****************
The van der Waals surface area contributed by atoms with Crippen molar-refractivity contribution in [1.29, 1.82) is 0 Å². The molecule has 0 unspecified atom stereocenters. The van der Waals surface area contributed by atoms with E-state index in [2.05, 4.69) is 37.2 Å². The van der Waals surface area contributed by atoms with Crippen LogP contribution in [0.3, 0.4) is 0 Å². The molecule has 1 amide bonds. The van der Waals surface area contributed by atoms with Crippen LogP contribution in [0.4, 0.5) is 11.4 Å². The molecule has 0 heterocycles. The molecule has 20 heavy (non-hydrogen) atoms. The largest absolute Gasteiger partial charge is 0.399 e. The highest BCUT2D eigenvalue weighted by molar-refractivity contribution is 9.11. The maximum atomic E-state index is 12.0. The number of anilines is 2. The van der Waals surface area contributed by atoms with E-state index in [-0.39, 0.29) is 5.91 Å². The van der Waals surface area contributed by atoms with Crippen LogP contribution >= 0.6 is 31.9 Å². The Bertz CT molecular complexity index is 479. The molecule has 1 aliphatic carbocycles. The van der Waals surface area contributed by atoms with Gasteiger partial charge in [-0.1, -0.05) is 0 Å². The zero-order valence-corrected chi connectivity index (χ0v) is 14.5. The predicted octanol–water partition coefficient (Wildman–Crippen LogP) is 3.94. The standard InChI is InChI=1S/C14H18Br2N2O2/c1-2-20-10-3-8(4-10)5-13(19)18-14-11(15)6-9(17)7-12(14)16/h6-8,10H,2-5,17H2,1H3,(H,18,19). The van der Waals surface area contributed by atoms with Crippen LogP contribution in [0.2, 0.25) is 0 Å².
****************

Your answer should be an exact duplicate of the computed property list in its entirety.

The van der Waals surface area contributed by atoms with Crippen molar-refractivity contribution in [1.29, 1.82) is 0 Å². The molecule has 0 unspecified atom stereocenters. The van der Waals surface area contributed by atoms with E-state index in [2.05, 4.69) is 37.2 Å². The van der Waals surface area contributed by atoms with Crippen LogP contribution in [0.3, 0.4) is 0 Å². The molecule has 1 amide bonds. The van der Waals surface area contributed by atoms with Crippen LogP contribution in [0.4, 0.5) is 11.4 Å². The molecule has 0 heterocycles. The molecule has 20 heavy (non-hydrogen) atoms. The largest absolute Gasteiger partial charge is 0.399 e. The highest BCUT2D eigenvalue weighted by molar-refractivity contribution is 9.11. The maximum atomic E-state index is 12.0. The number of anilines is 2. The van der Waals surface area contributed by atoms with E-state index in [-0.39, 0.29) is 5.91 Å². The van der Waals surface area contributed by atoms with Crippen LogP contribution >= 0.6 is 31.9 Å². The Bertz CT molecular complexity index is 479. The molecule has 1 aliphatic carbocycles. The van der Waals surface area contributed by atoms with Gasteiger partial charge in [-0.1, -0.05) is 0 Å². The zero-order valence-corrected chi connectivity index (χ0v) is 14.5. The predicted octanol–water partition coefficient (Wildman–Crippen LogP) is 3.94. The standard InChI is InChI=1S/C14H18Br2N2O2/c1-2-20-10-3-8(4-10)5-13(19)18-14-11(15)6-9(17)7-12(14)16/h6-8,10H,2-5,17H2,1H3,(H,18,19). The van der Waals surface area contributed by atoms with Crippen LogP contribution in [0.2, 0.25) is 0 Å².